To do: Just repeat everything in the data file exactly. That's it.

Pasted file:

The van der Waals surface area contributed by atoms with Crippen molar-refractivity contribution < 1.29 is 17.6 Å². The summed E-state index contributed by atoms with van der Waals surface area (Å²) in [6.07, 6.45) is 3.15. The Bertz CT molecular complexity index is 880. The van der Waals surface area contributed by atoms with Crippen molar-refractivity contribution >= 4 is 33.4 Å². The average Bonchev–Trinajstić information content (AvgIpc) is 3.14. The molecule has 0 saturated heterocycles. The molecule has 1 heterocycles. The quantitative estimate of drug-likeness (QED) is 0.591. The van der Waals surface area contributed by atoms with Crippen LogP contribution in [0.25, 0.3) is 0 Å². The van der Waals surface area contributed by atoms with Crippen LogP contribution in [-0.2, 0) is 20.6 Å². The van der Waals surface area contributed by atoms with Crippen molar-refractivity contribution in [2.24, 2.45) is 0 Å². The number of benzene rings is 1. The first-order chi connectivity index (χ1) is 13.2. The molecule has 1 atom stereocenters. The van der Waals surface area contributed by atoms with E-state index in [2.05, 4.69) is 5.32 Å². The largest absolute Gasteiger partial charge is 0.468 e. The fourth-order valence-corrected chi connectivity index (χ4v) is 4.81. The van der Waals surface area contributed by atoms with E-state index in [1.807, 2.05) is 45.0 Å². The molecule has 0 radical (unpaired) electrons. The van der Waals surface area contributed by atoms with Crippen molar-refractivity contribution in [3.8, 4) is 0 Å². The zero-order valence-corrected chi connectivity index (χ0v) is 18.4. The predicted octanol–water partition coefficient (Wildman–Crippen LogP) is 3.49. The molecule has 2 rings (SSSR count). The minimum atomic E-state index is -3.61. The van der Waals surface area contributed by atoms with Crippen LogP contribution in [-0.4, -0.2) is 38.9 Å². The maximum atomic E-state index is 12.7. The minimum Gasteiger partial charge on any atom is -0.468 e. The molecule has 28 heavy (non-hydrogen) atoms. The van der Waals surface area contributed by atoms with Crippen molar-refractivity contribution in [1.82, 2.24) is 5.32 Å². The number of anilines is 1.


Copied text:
The van der Waals surface area contributed by atoms with Crippen molar-refractivity contribution < 1.29 is 17.6 Å². The summed E-state index contributed by atoms with van der Waals surface area (Å²) in [6.07, 6.45) is 3.15. The Bertz CT molecular complexity index is 880. The van der Waals surface area contributed by atoms with Crippen molar-refractivity contribution >= 4 is 33.4 Å². The average Bonchev–Trinajstić information content (AvgIpc) is 3.14. The molecule has 0 saturated heterocycles. The molecule has 1 heterocycles. The quantitative estimate of drug-likeness (QED) is 0.591. The van der Waals surface area contributed by atoms with Crippen LogP contribution in [0.25, 0.3) is 0 Å². The van der Waals surface area contributed by atoms with Crippen LogP contribution in [-0.2, 0) is 20.6 Å². The van der Waals surface area contributed by atoms with Crippen molar-refractivity contribution in [2.24, 2.45) is 0 Å². The number of benzene rings is 1. The first-order chi connectivity index (χ1) is 13.2. The molecule has 1 atom stereocenters. The van der Waals surface area contributed by atoms with E-state index in [2.05, 4.69) is 5.32 Å². The largest absolute Gasteiger partial charge is 0.468 e. The fourth-order valence-corrected chi connectivity index (χ4v) is 4.81. The van der Waals surface area contributed by atoms with E-state index in [1.807, 2.05) is 45.0 Å². The molecule has 0 radical (unpaired) electrons. The van der Waals surface area contributed by atoms with Crippen molar-refractivity contribution in [3.8, 4) is 0 Å². The zero-order valence-corrected chi connectivity index (χ0v) is 18.4. The predicted octanol–water partition coefficient (Wildman–Crippen LogP) is 3.49. The molecule has 2 rings (SSSR count). The minimum atomic E-state index is -3.61. The van der Waals surface area contributed by atoms with Crippen LogP contribution in [-0.4, -0.2) is 38.9 Å². The maximum atomic E-state index is 12.7. The minimum Gasteiger partial charge on any atom is -0.468 e. The molecule has 28 heavy (non-hydrogen) atoms. The van der Waals surface area contributed by atoms with Crippen molar-refractivity contribution in [1.82, 2.24) is 5.32 Å². The number of anilines is 1.